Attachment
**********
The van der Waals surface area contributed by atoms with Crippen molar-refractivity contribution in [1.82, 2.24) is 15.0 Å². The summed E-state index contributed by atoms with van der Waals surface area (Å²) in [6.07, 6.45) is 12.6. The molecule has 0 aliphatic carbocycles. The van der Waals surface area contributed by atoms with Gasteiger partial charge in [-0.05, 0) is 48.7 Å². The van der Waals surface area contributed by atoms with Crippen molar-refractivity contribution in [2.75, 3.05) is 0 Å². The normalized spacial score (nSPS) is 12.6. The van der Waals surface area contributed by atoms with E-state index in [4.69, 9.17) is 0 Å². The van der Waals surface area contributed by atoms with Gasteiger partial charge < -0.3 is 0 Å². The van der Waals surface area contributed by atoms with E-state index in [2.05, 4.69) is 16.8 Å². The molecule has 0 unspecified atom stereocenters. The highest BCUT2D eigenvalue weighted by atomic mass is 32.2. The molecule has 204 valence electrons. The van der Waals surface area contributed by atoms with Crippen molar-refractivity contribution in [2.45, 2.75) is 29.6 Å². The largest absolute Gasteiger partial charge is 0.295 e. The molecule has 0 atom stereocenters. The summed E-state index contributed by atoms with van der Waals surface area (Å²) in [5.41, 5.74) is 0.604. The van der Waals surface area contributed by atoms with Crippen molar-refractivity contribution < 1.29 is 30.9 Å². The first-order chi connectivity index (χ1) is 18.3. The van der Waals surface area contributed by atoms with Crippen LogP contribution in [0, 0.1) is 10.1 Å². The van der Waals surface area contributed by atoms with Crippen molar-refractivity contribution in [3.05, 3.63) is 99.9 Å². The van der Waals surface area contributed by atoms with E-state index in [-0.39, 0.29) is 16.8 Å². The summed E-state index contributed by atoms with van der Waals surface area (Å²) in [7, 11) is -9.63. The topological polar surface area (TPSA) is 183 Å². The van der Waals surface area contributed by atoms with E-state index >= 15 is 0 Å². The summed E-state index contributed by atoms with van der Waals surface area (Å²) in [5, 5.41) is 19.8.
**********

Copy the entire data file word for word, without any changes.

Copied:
The van der Waals surface area contributed by atoms with Crippen molar-refractivity contribution in [1.82, 2.24) is 15.0 Å². The summed E-state index contributed by atoms with van der Waals surface area (Å²) in [6.07, 6.45) is 12.6. The molecule has 0 aliphatic carbocycles. The van der Waals surface area contributed by atoms with Gasteiger partial charge in [-0.05, 0) is 48.7 Å². The van der Waals surface area contributed by atoms with Crippen molar-refractivity contribution in [2.75, 3.05) is 0 Å². The normalized spacial score (nSPS) is 12.6. The van der Waals surface area contributed by atoms with E-state index in [4.69, 9.17) is 0 Å². The van der Waals surface area contributed by atoms with Gasteiger partial charge < -0.3 is 0 Å². The van der Waals surface area contributed by atoms with E-state index in [2.05, 4.69) is 16.8 Å². The molecule has 0 unspecified atom stereocenters. The highest BCUT2D eigenvalue weighted by atomic mass is 32.2. The molecule has 204 valence electrons. The van der Waals surface area contributed by atoms with Crippen molar-refractivity contribution in [2.45, 2.75) is 29.6 Å². The largest absolute Gasteiger partial charge is 0.295 e. The molecule has 0 atom stereocenters. The summed E-state index contributed by atoms with van der Waals surface area (Å²) in [5.41, 5.74) is 0.604. The van der Waals surface area contributed by atoms with Crippen molar-refractivity contribution < 1.29 is 30.9 Å². The first-order chi connectivity index (χ1) is 18.3. The van der Waals surface area contributed by atoms with Crippen LogP contribution in [0, 0.1) is 10.1 Å². The van der Waals surface area contributed by atoms with Crippen molar-refractivity contribution in [3.05, 3.63) is 99.9 Å². The van der Waals surface area contributed by atoms with E-state index in [-0.39, 0.29) is 16.8 Å². The summed E-state index contributed by atoms with van der Waals surface area (Å²) in [7, 11) is -9.63. The topological polar surface area (TPSA) is 183 Å². The van der Waals surface area contributed by atoms with E-state index >= 15 is 0 Å². The summed E-state index contributed by atoms with van der Waals surface area (Å²) in [5, 5.41) is 19.8.